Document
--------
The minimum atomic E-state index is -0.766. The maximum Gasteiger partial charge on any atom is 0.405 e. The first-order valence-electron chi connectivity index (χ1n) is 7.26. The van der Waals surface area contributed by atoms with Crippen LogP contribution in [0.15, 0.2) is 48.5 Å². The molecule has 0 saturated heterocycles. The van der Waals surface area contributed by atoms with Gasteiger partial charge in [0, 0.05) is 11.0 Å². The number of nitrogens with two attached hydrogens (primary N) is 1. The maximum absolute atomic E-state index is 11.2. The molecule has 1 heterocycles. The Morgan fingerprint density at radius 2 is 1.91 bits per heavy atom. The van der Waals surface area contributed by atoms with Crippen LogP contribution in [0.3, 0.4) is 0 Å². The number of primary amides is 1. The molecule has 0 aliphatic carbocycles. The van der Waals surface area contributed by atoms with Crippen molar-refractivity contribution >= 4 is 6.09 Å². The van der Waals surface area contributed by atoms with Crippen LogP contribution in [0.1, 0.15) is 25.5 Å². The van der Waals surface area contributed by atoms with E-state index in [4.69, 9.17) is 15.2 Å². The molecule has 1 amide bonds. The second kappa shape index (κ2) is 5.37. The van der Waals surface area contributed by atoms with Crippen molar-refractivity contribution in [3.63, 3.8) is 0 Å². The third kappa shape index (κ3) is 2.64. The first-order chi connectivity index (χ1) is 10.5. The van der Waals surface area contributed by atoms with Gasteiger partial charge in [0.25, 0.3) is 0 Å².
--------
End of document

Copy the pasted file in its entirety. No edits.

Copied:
The minimum atomic E-state index is -0.766. The maximum Gasteiger partial charge on any atom is 0.405 e. The first-order valence-electron chi connectivity index (χ1n) is 7.26. The van der Waals surface area contributed by atoms with Crippen LogP contribution in [0.15, 0.2) is 48.5 Å². The molecule has 0 saturated heterocycles. The van der Waals surface area contributed by atoms with Gasteiger partial charge in [0, 0.05) is 11.0 Å². The number of nitrogens with two attached hydrogens (primary N) is 1. The maximum absolute atomic E-state index is 11.2. The molecule has 1 heterocycles. The Morgan fingerprint density at radius 2 is 1.91 bits per heavy atom. The van der Waals surface area contributed by atoms with Crippen LogP contribution in [0.3, 0.4) is 0 Å². The number of primary amides is 1. The molecule has 0 aliphatic carbocycles. The van der Waals surface area contributed by atoms with Crippen molar-refractivity contribution >= 4 is 6.09 Å². The van der Waals surface area contributed by atoms with Crippen LogP contribution in [0.1, 0.15) is 25.5 Å². The van der Waals surface area contributed by atoms with E-state index in [4.69, 9.17) is 15.2 Å². The molecule has 1 amide bonds. The second kappa shape index (κ2) is 5.37. The van der Waals surface area contributed by atoms with Crippen molar-refractivity contribution in [3.63, 3.8) is 0 Å². The third kappa shape index (κ3) is 2.64. The first-order chi connectivity index (χ1) is 10.5. The van der Waals surface area contributed by atoms with Gasteiger partial charge in [0.25, 0.3) is 0 Å².